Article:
Lewis wrote in his journal on Tuesday, March 18, 1806: "We wrote a list to give to the Indians and we posted it in our fort, giving the names of all our men, and the fact that the expedition had been here sent by the U.S.Government." It was in essence a claim to the terrirory. They wanted some civilized persons to inform the world that they had been sent by the U.S. Government in May of 1804, that they had ascended the Missouri River and descended the Columbia, arriving at the Pacific Ocean on the 14th of November 1805, and they were returning to the United States in March of 1806.

They left Fort Clatsop on Sunday, March 23, amid high winds and rain, and a choppy columbia River. The had purchased from a local tribesmen and his six daughters the following: a canoe, a sea-otter skin, dried fish, and hats. It took them about six weeks to return to the Nez Perce people, and Clark wrote on May 3, 1806:

This morning we set out at 7 a.m. we met with We-ark-koomt whom we have called Big Horn Chief of a large band of the Chopunnish Nation (Nez Perce). This man last fall went down to the Columbia River with us, and I believe he was responsible for securing a hospitable and friendly reception with these people.

He came a considerable distance to meet us. it rained, hailed, snowed, and blowed with great violence a greater part of the day. -------- we divided the last half of our dried meat at dinner and we consumed the balance of our dogs. Scant supper, not anything tomorrow. We-ark-koomt consoled us with the information there was an Indian lodge at no great distance and we could renew our supplies. We reached the lodge, and from the six families in the lodge we purchased two very lean dogs. these people are very poor.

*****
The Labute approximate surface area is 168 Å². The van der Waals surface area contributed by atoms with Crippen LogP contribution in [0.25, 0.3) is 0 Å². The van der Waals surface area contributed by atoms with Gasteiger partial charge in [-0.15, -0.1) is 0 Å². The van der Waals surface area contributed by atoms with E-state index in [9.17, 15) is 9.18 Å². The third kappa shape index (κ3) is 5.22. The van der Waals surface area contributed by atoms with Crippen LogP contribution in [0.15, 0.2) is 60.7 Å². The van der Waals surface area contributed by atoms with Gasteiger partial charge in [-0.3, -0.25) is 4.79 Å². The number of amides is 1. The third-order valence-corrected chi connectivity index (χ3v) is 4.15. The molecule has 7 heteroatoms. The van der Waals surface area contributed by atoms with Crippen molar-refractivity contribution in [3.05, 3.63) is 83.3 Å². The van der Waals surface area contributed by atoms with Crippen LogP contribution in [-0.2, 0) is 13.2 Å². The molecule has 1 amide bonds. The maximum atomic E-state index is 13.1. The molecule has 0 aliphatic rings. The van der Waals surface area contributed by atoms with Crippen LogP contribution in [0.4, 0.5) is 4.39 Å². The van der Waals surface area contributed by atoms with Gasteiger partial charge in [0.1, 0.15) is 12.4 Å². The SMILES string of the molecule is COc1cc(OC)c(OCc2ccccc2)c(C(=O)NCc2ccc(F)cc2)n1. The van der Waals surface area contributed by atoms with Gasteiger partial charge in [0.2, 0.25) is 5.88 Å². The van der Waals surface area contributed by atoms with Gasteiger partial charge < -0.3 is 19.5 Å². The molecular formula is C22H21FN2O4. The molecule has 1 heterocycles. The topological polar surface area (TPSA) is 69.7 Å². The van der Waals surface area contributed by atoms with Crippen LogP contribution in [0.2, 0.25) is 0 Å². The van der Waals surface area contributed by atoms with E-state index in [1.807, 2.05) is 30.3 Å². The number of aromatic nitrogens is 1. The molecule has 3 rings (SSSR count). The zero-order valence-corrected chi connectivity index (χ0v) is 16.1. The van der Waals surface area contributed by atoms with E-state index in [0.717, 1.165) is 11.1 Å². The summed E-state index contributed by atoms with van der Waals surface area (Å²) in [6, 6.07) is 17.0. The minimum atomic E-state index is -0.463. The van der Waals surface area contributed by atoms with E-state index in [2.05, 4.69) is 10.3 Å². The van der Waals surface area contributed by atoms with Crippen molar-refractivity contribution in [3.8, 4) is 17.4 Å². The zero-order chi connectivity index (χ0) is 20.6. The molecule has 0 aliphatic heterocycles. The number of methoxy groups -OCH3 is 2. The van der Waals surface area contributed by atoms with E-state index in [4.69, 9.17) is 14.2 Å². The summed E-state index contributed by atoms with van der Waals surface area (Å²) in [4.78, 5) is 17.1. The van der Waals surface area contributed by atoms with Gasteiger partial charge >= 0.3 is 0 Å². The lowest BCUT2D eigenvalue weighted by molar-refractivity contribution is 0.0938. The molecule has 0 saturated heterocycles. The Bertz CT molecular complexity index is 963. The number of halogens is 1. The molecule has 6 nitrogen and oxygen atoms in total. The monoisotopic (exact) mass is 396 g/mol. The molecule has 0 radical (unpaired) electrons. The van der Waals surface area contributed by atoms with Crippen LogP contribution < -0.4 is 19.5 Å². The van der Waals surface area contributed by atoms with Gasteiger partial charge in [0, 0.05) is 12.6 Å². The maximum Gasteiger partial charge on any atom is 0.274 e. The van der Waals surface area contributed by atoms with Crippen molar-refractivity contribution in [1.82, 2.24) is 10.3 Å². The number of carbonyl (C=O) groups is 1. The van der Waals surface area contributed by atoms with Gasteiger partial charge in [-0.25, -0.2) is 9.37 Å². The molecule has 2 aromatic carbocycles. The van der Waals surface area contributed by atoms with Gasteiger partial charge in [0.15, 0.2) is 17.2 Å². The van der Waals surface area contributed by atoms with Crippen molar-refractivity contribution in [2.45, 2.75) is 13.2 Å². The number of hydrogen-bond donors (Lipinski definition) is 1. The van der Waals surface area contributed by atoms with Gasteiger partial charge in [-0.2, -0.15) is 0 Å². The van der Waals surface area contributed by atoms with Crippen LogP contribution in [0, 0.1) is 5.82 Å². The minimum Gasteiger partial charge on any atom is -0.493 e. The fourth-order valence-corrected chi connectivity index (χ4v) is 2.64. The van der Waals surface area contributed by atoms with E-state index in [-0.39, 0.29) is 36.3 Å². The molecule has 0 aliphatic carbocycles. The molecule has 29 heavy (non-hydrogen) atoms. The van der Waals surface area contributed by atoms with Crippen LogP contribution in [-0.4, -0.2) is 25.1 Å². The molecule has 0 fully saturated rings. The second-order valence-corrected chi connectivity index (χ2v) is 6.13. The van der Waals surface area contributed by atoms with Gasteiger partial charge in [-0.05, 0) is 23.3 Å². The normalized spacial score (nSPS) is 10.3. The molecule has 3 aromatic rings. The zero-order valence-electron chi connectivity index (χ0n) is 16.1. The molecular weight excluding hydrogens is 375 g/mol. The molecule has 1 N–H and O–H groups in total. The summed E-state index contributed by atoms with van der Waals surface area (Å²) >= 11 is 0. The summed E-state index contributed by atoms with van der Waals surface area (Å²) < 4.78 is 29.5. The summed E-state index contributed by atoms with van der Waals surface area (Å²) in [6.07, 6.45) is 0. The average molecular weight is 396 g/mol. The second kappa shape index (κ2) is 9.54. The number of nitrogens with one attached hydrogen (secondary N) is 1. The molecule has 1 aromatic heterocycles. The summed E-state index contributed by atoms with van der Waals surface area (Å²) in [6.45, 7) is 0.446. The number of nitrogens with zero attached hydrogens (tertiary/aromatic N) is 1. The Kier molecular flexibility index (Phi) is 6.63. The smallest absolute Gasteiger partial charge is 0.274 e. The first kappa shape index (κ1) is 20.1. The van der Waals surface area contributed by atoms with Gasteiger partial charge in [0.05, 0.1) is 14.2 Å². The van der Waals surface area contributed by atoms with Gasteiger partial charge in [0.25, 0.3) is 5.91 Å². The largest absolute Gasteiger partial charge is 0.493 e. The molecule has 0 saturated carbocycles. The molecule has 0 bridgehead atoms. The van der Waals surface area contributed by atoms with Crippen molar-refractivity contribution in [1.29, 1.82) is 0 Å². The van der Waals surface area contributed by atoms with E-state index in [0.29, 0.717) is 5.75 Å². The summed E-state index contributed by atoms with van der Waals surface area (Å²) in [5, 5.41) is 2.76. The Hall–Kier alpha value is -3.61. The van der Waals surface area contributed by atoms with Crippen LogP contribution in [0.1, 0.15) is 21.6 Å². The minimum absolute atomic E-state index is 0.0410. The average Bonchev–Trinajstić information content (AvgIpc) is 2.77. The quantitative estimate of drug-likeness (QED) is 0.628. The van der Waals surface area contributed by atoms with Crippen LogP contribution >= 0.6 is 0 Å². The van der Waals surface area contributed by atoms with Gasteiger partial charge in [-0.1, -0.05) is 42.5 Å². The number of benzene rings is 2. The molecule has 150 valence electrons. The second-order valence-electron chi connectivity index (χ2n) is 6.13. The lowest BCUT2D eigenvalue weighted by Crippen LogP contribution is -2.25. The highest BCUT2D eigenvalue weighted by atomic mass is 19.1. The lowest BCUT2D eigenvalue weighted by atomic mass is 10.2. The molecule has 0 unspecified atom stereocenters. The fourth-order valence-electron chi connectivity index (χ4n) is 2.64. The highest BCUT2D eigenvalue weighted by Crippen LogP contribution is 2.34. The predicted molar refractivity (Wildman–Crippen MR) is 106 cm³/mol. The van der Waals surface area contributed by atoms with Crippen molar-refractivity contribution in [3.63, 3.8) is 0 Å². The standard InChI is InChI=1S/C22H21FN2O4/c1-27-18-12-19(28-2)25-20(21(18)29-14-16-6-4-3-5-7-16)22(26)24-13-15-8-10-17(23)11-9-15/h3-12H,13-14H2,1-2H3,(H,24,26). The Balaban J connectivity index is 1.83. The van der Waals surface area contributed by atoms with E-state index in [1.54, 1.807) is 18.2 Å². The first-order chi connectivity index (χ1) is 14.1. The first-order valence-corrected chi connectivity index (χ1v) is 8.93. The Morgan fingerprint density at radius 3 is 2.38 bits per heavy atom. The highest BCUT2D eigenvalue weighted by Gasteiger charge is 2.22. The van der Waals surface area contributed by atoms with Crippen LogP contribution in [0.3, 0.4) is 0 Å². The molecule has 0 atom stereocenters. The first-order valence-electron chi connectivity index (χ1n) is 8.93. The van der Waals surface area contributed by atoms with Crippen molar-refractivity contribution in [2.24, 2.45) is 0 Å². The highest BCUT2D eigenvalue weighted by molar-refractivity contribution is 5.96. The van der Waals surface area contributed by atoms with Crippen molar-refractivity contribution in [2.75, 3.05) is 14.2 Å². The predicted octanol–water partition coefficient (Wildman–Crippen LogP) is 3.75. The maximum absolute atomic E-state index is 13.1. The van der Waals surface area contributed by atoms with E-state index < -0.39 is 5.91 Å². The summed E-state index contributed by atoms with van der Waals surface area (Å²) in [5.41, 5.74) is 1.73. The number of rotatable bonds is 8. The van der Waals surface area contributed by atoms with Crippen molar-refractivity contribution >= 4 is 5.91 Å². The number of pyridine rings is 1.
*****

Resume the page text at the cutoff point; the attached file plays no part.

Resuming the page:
They pressed on to another larger lodge of ten families and received a larger portion of food for the traveling party: a horse, and dogs, and the common biscuit of which could be eaten raw or cooked. One lodge was 156 feet long and 15 feet wide, made of mats and straw with roof like a house, with several doors on the sides. It was closed at the ends, and without partitions inside. Fires are kindled in a row in the center about ten feet apart. At one time we had several requests to treat the sick, but we would not treat them unless they provided us with horses and dogs to eat, because we were so very hungry.

There was so much sickness among the natives, and both Lewis and Clark broke out their supply of medicines and won their undoubted allegiance to the United States by their treatment. Lewis wrote that "Capt. Clark is my favorite physician." He treated people of his party as well as the natives.

At one time Capt. Lewis echanged horses with We-ark-kmoot, giving him a small flag with which he was much pleased and gratified. The sorrel which he gave to Capt. Lewis was a strong well-broke horse. The flag was put on a pole by the Chief who told Capt. Clark to go and camp at a place about 80 paces from a nearby lodge. They brought bushels of bread cakes made of the quammish root and dried fish. "We explained we had to have flesh to eat along with the roots. They produced 2 horses which we killed and ate"

The village of Broken Arm consists of one house or lodge which is 150 feet long built in the form of sticks, mats, dry grass. it contains 24 fires and about the double number of families. from appearance I presume they could raise one hundred fighting men; the noise of the women pounding cow root (biscuit) remind me of a nail facatory. the Indians appear well pleased, and I am confident they are not more so than our men who have filled their stomach once more, -- we were filled with horse beef and the bread of cows (biscuits). These people have shown much greater acts of hospitality than we have witnessed from any nation or tribe since we have passed the Rocky Mountains. in short be it spoken to their immortal honor it is the only act which deserves the appelation of hospitality which we have witnessed in this quarter. A great number of Indians apply to us for medical aid which we gave them. Great cheerfully so far as our skill and store would enable us: scorfla, ulsers, rhumatism, sore eyes, and the loss of the use of limbs are most common among them.